“I have always tried to live in an ivory tower, but a tide of shit is beating at its walls, threatening to undermine it.” — Gustave Flaubert
“If I were to try to read, much less answer, all the attacks made on me, this shop might as well be closed for any other business.” — Abraham Lincoln
“It’s our party; we get to decide who comes.” — Nick Denton, Founder, Gawker Media
“I only read the comments.” — My Sister
It’s evident that the comments section is one of the best things about this website. The dissemination of useful information, the development of useful ideas, the manifestation of diverse personalities, the formation and strengthening of community bonds, and the occasional peaceful resolution of emotional personal and political disputes that takes place in the comments section on a regular basis are all highly worthwhile products of this endeavor. Of course, the world is a better place when people communicate more effectively, even at the smallest margins. And if this place is anything, it’s a place where at least some people communicate at least a bit more effectively at the smallest margins.
For that, everyone who participates or has participated in this, even in the smallest way at the smallest margins, may nod knowingly. Salute.
But still, of course, it could always be better, so what this is is an official statement of policy on commenting and free speech.
In which it should also be noted at the outset that another thing that’s evident is the personal value of participating in mankind’s search for truth, especially as it pertains to Cleveland, Browns and things. Science is conclusive as to the manifold benefits to mental health that result from consistent honest expression of ideas, even if these ideas are only expressed in a private journal. When such ideas are processed in a healthy open forum, the benefits become exponential from there, which is why folks were nodding knowingly above.
Of course, it takes a significant amount of work to maintain such a forum, and a big part of this is keeping the comments section free from diminishing clutter. The hard part is understanding what qualifies as “diminishing clutter,” a problem made worse by the widely held misconception that just because a forum exists on the internet, anyone should have a right to a voice in it provided they follow certain basic rules involving the use of profanity and personal attacks.
Such a rule might be fine for a place like Cleveland.com, or an outlet with similar reasons to be less concerned with what’s posted in its comment section, but to understand why a higher standard is applied here, it’s better to think of this place as a cross between a dinner party and a committee convened to solve problems. One wouldn’t invite just anyone to a good dinner party, nor to participate on an effective problem-solving committee. In real life, if the host of the dinner party or the decisionmakers of such a committee found your participation to be diminishing, you wouldn’t be invited back. Notably, this wouldn’t implicate your right to “free speech” nor any of your First Amendment rights in the slightest (unless the dinner party host or committee decisionmakers were acting on behalf of the government in denying your participation, and even only then under certain extreme circumstances). Here at Frowns, you’ve got a much better deal, because while your comment might be deleted, you’ll almost always be allowed back, which is still all perfectly fine under the First Amendment.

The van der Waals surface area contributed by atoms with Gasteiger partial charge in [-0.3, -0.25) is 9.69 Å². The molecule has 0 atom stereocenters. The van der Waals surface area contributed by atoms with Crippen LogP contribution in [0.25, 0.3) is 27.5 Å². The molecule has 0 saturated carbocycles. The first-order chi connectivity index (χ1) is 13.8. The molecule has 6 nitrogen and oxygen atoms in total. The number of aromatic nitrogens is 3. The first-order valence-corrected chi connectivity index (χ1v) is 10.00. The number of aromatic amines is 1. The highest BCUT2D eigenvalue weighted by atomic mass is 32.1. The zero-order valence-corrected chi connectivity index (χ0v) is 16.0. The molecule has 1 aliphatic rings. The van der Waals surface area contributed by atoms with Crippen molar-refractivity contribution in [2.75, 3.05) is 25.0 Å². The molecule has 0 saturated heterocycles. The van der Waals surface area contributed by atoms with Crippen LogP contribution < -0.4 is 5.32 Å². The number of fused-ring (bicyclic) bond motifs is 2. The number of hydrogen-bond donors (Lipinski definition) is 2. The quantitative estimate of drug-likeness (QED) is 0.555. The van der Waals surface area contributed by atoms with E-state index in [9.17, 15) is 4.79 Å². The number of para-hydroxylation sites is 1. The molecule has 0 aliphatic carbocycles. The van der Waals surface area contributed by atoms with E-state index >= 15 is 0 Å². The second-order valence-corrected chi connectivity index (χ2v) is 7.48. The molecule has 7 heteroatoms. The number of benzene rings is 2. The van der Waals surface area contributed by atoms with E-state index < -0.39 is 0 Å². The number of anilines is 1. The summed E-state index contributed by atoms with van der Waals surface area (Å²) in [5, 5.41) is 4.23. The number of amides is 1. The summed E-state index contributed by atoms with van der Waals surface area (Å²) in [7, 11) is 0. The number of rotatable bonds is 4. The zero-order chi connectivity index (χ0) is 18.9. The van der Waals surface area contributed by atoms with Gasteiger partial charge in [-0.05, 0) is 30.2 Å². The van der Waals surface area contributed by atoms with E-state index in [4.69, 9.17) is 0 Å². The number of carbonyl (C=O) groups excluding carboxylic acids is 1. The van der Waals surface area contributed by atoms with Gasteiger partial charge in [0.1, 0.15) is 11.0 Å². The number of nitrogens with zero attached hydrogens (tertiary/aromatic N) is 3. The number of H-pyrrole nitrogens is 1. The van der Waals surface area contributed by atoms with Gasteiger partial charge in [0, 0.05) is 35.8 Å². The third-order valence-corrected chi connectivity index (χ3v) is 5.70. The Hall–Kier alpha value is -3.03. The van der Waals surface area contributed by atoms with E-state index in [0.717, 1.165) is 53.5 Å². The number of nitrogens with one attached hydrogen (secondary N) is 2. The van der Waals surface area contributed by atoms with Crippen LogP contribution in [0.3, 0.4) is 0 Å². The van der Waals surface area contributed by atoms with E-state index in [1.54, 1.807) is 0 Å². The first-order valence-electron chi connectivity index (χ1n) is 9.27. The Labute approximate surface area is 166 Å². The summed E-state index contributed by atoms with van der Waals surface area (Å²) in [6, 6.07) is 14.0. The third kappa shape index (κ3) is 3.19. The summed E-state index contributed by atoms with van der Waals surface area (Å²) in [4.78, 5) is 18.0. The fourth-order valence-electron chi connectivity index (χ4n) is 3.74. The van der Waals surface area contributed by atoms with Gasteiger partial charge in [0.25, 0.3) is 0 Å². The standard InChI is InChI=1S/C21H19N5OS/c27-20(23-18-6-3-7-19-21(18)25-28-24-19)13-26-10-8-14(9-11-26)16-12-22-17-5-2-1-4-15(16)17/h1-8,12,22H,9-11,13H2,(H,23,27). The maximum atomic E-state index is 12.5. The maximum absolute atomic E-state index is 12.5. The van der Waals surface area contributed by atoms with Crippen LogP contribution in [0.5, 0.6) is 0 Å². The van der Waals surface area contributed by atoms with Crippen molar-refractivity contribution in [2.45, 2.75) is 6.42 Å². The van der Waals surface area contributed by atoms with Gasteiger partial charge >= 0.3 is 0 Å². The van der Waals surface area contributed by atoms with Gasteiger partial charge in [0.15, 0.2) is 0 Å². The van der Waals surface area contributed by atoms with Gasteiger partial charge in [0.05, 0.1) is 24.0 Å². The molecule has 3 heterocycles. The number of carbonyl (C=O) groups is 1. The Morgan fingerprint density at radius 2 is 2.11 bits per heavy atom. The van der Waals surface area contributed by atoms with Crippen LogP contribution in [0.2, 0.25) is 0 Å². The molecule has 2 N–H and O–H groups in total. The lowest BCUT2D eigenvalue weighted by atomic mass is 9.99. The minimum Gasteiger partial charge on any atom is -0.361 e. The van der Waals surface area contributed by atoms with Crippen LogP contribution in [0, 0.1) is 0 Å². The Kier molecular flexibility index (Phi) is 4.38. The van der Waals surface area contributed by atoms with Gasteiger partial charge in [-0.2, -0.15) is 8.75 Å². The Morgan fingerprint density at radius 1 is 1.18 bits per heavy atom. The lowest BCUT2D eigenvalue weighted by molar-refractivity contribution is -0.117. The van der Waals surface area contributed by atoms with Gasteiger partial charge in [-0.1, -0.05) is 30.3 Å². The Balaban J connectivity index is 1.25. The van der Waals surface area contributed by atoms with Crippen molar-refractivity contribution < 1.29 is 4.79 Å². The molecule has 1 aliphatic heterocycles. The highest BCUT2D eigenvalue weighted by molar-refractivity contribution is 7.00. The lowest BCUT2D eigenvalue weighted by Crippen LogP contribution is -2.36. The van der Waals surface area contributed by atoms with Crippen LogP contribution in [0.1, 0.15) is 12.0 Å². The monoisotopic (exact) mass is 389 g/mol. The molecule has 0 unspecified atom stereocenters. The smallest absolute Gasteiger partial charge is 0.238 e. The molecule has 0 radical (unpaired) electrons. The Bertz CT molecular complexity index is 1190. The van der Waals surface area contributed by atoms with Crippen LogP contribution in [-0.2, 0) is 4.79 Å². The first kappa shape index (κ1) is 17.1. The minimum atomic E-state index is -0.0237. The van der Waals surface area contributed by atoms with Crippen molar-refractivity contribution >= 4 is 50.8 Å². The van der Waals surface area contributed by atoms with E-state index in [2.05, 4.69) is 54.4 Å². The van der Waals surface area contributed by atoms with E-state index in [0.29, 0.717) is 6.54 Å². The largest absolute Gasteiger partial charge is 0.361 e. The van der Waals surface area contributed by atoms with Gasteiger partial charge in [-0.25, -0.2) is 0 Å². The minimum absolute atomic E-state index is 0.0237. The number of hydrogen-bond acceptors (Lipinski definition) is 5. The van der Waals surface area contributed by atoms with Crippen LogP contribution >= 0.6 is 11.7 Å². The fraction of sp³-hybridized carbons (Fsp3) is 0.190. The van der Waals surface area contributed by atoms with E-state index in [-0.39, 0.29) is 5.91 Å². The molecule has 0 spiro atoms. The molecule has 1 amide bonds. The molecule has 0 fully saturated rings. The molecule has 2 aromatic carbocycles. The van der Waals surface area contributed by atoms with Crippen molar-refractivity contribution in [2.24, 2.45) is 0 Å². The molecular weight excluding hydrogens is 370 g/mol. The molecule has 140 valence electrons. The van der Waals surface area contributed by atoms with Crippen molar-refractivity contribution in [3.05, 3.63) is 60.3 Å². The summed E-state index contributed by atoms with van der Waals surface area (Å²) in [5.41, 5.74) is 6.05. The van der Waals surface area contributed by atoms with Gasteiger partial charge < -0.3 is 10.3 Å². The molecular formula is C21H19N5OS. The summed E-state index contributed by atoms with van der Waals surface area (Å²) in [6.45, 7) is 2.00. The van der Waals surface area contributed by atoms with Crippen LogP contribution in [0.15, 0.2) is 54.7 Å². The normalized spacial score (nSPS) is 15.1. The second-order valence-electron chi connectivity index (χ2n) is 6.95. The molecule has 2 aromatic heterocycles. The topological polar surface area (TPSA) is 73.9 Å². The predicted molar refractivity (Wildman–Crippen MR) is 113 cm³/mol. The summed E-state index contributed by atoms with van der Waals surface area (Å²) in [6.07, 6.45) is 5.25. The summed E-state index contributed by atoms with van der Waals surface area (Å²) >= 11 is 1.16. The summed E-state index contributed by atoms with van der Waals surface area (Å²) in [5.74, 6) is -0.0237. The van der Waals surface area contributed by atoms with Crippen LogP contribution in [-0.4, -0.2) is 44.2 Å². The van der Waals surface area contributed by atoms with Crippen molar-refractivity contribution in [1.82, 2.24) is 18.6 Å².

Of course, no dinner party or problem-solving committee is perfect, and nor is this system whereby the administrator of the forum is the one who decides what qualifies as “diminishing clutter.” Results often vary, even somewhat widely at times, but this variation is only natural, mainly depending on the amount of time and energy that the administrator has to effectively address the diminishing clutter without deleting it, or the time, energy and inclination that other members of the community have to do the same. Of course, time and energy are limited resources, and when those limits are reached, this website’s choice is to let them fall on the deleted comments rather than to risk allowing this forum to be a safe haven for ignorance and regression by leaving such comments up unaddressed.
And yes of course these decisions are personal and political. It should be understood that words and ideas matter (especially words and ideas about Cleveland, Browns and things), and that what’s right often isn’t at all what’s going to offend the fewest people (or provoke the fewest to pollute a good forum with diminishing clutter). It’s also understood that folks have their own different ideas about what’s right and wrong, that a big part of being a decent human is constant evaluation of one’s own such ideas, and that honest disagreement is what makes the world go around. While an effort is sometimes made to address even those comments that are believed to make the world a safer place for ignorance and regression, the few that get deleted are usually the ones that were made with a certain level of disregard for logic, the English language, or basic rules of human decency and procedural order. Still, as much effort as is made to avoid this, a perfectly honest, thoughtful and well intentioned comment might sometimes get caught in the vortex here, which is (or would be) truly regrettable.
Anyway, omelettes, eggs. And it hardly ever happens. The more you feel that it happens too frequently to you, the more likely it is that you should either get a better worldview, find another forum, or start your own. Or else try harder with the logic and/or the English. Under the First Amendment, you’re allowed to do all of these things. God bless America, God bless Cleveland, Browns and things, and thank you for reading and understanding. You guys are the best.